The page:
Who am I – The Tsunami and me


So here goes. This is part of who I am, a very important life changing part. I mentioned in the blurb on me the Author that I was close to having been a Tsunami victim. I passed friends who I never saw again, because I wanted to be with my mum in the UK for Christmas. She had lost my father shortly before and needed me.

On Sunday morning at the crack of sparrows mum came into my room to say,

“Something terrible has happened in Sri Lanka.”

I leapt out of bead and watch the TV. I recognized Galle, the huge Michelin man holding tyres was on a 3 story building. People were clinging to the windows around his head. Some lost their grip and were sucked away. I didn’t know if they lived or died.

“Mum I have to go back.”

I picked up the phone and prayed someone would answer at the other end. My dear friend did. I told him I’d come straight back. But he said,

“NO stay there, you can do more good there. Tell people. Get their help.”

That was the start. I did just that.

Mum was brilliant of course and soon with all the donations flooding in of cloths, bedding, toys, towelling etc. Her home soon started to resemble a jumble sale in full fling.

Neighbours too were wonderful. They knew I had lived in Sri Lanka for about 8 years by then and had got involved with smaller projects I had run in my own village, high up and safely nestled in the Kandian Mountains.

But this one would be the most challenging and most rewarding.

Firstly the garage filled then the rooms in the house. Neighbours came to help us sort everything into boxes and clearly label them for when they would arrive in Sri Lanka.

“How are you going to get everything there?”

“I’m not sure yet, but I will.”

And I did.

The travel agent in Acton, London who booked my tickets to and from Sri Lanka every year offered to take whatever I managed to get together over to the Island for me free of charge – I think he may have regretted that later.

OK so I could get everything to Sri Lanka, but how was I going to get it all up to London? Again I was being watched over. A local business man in West Parley knew a lorry owner,

“He’ll take everything up to London for you free, you just need to pay the driver.”

So it was settled 3 weeks after the Tsunami had struck everything would go to London. Boxes piled up all over mum’s house, but bless her she said nothing and we carried on collecting. A neighbour two doors down offered his double garage and the completed boxes where moved in the evening when we had a bit more muscle.


Mum’s neighbours started collecting at the McDonalds they owned. Two local schools got involved and pretty well every neighbour my parents had spoken in the days when my father was still alive and they walked their dogs around the block. I knew few of them, but everyone wanted to help.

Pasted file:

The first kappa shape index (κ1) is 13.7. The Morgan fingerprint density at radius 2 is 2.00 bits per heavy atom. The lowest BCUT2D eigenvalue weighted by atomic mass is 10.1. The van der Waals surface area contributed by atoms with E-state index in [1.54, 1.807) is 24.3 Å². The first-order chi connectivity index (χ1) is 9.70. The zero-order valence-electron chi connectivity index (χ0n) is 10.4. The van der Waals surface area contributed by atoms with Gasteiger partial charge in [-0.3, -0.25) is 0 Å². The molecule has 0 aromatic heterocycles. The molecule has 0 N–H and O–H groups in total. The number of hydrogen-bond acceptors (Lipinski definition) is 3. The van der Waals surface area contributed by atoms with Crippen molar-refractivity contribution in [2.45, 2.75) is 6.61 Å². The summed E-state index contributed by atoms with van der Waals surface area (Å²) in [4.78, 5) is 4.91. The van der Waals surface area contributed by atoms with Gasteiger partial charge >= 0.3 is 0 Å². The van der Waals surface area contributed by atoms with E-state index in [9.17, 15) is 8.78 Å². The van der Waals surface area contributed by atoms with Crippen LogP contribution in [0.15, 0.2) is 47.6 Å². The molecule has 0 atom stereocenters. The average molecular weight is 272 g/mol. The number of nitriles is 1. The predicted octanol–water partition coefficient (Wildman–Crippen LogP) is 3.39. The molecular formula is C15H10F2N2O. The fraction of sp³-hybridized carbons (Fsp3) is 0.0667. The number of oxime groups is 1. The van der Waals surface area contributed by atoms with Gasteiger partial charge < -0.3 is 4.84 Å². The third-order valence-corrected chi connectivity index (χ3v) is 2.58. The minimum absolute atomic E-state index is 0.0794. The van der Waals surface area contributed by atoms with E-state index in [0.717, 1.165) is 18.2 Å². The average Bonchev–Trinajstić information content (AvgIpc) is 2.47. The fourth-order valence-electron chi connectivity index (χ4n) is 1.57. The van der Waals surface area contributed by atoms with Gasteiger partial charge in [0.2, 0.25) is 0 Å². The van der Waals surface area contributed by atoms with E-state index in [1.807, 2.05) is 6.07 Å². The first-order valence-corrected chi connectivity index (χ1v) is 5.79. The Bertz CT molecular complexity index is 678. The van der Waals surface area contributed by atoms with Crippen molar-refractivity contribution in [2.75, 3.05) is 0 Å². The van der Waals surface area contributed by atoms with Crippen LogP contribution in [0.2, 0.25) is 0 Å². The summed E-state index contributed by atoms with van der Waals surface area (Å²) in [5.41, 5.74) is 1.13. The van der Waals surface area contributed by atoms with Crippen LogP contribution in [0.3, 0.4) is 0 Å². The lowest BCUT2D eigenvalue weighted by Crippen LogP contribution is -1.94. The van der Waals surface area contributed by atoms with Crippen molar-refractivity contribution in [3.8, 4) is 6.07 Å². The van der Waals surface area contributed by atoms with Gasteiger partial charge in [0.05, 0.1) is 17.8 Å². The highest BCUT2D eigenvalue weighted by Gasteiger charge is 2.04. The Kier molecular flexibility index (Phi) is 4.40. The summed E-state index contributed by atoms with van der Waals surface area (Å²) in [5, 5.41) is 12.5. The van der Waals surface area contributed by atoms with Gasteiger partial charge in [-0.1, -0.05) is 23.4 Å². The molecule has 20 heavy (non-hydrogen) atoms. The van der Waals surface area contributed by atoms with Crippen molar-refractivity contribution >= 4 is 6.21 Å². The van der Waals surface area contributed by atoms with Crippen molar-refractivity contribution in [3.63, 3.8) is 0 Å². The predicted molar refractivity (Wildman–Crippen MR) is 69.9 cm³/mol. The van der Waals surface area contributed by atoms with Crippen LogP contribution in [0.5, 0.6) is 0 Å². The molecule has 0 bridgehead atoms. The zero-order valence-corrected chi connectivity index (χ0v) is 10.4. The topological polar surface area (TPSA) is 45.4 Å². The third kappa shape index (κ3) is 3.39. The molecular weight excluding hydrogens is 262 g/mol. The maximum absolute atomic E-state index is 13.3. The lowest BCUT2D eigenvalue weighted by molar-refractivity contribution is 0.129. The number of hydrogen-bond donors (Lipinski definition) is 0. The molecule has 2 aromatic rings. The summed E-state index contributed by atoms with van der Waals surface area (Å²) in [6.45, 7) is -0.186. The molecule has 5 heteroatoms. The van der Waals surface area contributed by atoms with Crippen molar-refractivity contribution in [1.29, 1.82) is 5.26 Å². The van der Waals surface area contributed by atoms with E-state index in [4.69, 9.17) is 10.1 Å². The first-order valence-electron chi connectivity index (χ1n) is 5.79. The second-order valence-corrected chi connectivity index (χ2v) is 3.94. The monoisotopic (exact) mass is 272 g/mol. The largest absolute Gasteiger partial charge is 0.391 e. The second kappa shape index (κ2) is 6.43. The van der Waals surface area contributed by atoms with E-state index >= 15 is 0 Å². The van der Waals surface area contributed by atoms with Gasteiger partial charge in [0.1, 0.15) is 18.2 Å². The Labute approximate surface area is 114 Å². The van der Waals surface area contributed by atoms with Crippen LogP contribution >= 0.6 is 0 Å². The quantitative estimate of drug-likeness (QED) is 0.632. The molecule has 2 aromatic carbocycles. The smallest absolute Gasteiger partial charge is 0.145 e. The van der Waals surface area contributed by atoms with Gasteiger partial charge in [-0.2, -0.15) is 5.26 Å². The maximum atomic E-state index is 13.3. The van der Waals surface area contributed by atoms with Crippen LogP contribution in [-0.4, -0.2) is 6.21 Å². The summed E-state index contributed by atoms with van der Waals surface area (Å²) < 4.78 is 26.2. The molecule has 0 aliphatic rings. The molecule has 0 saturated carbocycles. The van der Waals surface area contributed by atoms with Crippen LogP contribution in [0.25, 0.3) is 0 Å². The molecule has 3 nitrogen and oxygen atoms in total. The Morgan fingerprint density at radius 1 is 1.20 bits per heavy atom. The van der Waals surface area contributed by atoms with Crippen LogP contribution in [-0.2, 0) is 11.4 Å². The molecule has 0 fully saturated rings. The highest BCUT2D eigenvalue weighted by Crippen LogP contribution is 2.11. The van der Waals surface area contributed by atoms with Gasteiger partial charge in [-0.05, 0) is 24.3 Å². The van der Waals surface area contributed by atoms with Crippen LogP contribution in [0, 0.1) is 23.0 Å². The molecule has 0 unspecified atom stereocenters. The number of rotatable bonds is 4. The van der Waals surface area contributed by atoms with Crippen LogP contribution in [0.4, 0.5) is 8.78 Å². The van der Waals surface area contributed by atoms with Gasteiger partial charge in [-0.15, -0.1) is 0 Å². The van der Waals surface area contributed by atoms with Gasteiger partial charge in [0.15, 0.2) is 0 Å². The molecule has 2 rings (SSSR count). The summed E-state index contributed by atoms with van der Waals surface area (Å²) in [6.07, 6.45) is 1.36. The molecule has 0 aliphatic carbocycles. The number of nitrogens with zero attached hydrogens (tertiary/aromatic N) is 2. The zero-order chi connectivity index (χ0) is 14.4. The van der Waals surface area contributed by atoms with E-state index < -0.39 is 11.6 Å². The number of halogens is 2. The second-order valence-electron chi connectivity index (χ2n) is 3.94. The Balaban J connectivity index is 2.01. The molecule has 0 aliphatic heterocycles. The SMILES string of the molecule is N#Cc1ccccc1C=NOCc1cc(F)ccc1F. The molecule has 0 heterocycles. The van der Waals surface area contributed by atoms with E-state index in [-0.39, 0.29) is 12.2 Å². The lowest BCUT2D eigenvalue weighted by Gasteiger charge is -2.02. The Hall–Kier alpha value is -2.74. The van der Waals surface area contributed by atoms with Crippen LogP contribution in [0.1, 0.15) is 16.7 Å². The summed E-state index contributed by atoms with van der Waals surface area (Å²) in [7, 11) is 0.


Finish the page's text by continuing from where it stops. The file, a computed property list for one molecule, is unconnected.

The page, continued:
When I had lived in London I had been a Scout leader in Greenford Scout District. Glaxo’s as they had been in my day responded to a letter I wrote to them and donated hundreds of adult and children’s toothbrushes as well as toothpaste. The Scouters in my old district rallied. Josie my best friend turned her garage into another Tsumani collection point. Half way to London friends from Hawley Golf Club too collected

“I hope this lorry’s a big one.” Thoughts now started to cross my mind.

The day came for everything to get loaded up into the lorry. The driver was brilliant, I can’t remember his mane now sadly, but he is another example of kindness I crossed and have continued to cross in my life again and again. The men in the neighbourhood came out in droves that night, it was like a well-oiled machine at work and soon the boxes were all aboard and mum’s house empty.

“Be careful.” Mum kissed me and I was away. Travelling in the lorry up to London. We collected the Golf Club donation on the way, then Josie’s house where Scouters gathered to help.

“How are you going to load all this load on to the container?” Lou asked.

Hmm hadn’t thought of that.

“Hang on a giff.” She was on her phone. “Ok they’ll meet us in Acton. Better get going then hadn’t we.”

As we arrived in Acton, it seemed that half of Greenford had turned up and a few hours later the container was full. And I mean literally full. I’ll never know who the guy who loaded that last box was. He just wandered up and said we looked like we could do with some help, what was it all for? Sri Lanka. He spent 4 hours helping us and then just walked away.

The driver Graham too was brilliant. He refused to be paid. Once he had learnt that I was a Scout leader he told of happy days scouting as a boy.

“Just get me a breakfast, I’m starving,”

It was then well into the afternoon and he still had to drive back down South.

Too many un-named fabulous people, some I will never know the names of, and some whose names I have unfortunately forgotten. They all helped to change my life and lead to where I am now. An author

I look back now and a lump starts to form in my throat again, as it has done many hundreds of times before, at the sheer generosity of folk, material and time, without them all I could never have done it.

Why am I writing about this now? I suppose because the tears have finally dried up and I can, and of course because someone asked me WHO I AM?